Kevin's Watch Forum Index
 HomeHome   MemberlistMemberlist   RegisterRegister   SearchSearch   ProfileProfile   FAQFAQ   StatisticsStatistics  SudokuSudoku   Phoogle MapPhoogle Map 
 AlbumAlbum StoresStores   StoresItems Log in to check your private messagesLog in to check your private messages   Log inLog in 

The Illearth War Chapters 1 & 2

 
Post new topic   Reply to topic    Kevin's Watch Forum Index -> Group Readings -> 1st Chronicles
View previous topic :: View next topic  
Author Message
pitchwife
Elohim

Female
Joined: 12 Apr 2002
Posts: 130

Thanks: 0
Thanked 2 Times in 2 Posts

Location: Israel
8 White Gold Dollars
Tokens
HP

User Items:


PostPosted: Wed Apr 16, 2003 6:40 pm    Post subject: The Illearth War Chapters 1 & 2 Reply with quote

Chapter 1: The Dreams of Men
& Chapter 2: "Halfhand"

In the end of LFB we left Covenant
Quote:
Walking up the long driveway to his house as if that were his only hope


The ordeal in the land has left Covenant mentally shaken. He is unable to digest it, unable to accept it, yet unable to deny it either.
Quote:
for two weeks he shambled through his life from day to day in a kind of somnolence ... He wraped blankness about himself like a bandage, and did nothing, thought nothing, recognized nothing.
At first he wraps himself in oblivion, but slowly the memories of his experience return
Quote:
he had behaved with a subtle infidelity which now made him squirm.
As the memories come back, Covenant feels that he is losing his grip on sanity, that his dream is a subconcious death wish, and he responds with the only answer he knows: dicipline.
Quote:
Quickly, urgently, he took a large dose of his medication -- DDS, diamino-diphenyl-sulfone. Then he went into the white fluorescence of his bathroom, stropped his old straight razor, and set the long sharp blade to his throat.
Shaving this way, with the blade clutched in the two fingers and thumb of his right hand, was a personal ritual which he had taught himself in order to discipline and mortify his unwieldy imagination. It steadied him almost in spite of himself. The danger of that keen metal so insecurely held helped him concentrate, helped to rid him of false dreams and hopes, the alluring and suicidal progeny of his mind. The consequences of a slip were acid-etched in his brain. He could not ignore the law of his leprosy when he was so close to hurting himself, giving himself an injury which might reawaken the dormant rot of his nerves, cause infection and blindness, gnaw the flesh off his face until he was too loathsome to be beheld.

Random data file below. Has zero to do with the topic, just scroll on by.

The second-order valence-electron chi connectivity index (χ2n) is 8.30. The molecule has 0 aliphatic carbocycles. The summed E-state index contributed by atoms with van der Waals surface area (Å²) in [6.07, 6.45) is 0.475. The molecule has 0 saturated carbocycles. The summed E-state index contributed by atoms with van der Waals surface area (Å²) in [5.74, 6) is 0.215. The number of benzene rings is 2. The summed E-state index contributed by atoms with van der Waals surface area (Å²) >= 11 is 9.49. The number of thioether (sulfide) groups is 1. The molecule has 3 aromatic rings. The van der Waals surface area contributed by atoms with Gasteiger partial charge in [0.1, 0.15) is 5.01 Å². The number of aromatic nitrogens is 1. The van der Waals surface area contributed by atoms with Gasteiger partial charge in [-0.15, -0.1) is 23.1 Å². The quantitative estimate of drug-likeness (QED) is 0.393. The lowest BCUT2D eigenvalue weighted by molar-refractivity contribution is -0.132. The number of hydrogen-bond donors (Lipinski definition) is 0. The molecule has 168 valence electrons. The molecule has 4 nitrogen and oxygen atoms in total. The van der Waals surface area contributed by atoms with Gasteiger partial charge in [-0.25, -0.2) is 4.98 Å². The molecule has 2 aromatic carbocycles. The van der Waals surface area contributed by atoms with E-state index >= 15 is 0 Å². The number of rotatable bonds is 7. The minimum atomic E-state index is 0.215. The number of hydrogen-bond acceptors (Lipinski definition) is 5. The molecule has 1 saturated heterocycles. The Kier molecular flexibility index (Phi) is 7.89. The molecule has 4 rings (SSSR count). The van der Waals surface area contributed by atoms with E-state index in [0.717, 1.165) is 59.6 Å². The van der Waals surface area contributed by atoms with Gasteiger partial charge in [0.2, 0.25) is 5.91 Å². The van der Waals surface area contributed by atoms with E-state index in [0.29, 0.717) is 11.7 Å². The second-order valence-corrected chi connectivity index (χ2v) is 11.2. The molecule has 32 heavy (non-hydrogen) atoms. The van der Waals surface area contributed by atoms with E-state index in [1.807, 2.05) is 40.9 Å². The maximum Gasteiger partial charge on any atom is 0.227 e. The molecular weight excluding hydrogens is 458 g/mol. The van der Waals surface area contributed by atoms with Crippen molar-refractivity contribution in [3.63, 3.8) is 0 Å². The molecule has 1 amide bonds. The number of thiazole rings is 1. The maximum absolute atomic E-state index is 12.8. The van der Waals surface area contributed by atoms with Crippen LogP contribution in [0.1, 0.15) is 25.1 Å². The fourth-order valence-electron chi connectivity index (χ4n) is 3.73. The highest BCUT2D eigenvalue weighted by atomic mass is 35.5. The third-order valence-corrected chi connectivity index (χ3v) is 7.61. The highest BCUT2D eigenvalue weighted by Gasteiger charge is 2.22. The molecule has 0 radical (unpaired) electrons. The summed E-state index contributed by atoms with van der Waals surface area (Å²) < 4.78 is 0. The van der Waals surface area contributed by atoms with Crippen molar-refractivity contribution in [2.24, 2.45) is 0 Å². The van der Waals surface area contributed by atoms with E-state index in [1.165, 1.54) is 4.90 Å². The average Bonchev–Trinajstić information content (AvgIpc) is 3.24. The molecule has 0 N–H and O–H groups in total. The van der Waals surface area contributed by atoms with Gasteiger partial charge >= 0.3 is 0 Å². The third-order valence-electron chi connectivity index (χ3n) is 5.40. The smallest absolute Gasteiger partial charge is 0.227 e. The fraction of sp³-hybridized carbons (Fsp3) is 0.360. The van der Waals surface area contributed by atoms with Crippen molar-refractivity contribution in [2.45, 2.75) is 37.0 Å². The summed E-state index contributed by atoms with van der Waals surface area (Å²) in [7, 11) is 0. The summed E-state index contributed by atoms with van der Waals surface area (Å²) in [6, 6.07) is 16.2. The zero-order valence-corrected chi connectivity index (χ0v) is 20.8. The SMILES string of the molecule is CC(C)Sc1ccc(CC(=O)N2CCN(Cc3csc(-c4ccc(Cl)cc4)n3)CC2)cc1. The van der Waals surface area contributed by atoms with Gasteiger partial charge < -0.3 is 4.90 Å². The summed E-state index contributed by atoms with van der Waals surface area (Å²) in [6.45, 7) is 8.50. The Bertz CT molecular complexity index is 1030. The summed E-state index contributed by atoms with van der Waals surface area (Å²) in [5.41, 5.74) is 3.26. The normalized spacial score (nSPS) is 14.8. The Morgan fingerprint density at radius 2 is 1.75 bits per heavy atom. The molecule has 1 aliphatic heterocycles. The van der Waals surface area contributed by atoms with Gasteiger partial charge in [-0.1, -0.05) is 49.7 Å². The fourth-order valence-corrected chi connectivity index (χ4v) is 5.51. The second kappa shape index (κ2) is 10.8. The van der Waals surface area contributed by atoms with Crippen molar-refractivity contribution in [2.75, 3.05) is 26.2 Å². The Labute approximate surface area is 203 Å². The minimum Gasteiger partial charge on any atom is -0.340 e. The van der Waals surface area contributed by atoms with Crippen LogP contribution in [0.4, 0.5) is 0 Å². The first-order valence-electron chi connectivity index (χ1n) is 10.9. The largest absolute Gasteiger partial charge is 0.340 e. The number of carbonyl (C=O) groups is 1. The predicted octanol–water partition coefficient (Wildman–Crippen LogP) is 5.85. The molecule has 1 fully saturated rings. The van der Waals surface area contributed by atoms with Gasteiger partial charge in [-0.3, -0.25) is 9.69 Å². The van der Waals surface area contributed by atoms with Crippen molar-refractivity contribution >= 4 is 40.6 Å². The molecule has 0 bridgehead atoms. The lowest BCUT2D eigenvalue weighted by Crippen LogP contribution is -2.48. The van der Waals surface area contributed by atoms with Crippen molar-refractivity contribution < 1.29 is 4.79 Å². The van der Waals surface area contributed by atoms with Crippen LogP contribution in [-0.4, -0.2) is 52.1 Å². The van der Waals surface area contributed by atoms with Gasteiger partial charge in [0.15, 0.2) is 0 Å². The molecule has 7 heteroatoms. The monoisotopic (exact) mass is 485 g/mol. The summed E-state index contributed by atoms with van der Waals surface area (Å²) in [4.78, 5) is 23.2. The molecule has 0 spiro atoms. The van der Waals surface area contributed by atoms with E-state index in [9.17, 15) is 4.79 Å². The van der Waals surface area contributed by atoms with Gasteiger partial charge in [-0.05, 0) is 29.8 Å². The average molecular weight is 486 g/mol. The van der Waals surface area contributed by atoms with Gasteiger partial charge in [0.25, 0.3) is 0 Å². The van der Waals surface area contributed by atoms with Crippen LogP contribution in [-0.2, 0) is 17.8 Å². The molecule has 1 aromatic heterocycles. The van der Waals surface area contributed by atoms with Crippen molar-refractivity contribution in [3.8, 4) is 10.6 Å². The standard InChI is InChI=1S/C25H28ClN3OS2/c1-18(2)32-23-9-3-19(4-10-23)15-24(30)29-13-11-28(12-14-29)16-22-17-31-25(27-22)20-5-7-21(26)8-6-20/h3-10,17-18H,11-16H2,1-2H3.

When he had shaved off two weeks of beard, he studied himself for a moment in the mirror. He saw a gray, gaunt man with leprosy riding the background of his eyes like a plague ship in a cold sea.


Covenant does his best to repress the memories, to find scientific phsycological explanations to his dream, but the harder he tries to supress it, the stronger the turmoil inside him becomes, until he is driven to seek some solace in being among other human beings.
Quote:
He knew of no other antidote to delusion; he could no longer face his dilemma alone.


Covenant decides to hitch a ride to the next town. He is picked up by a truck driver. Once more Covenant finds himself in a false position, while the driver lectures him about the behaviour of lepers. Finally when Covenant gathers the courage to assume his identity, the driver does not believe him.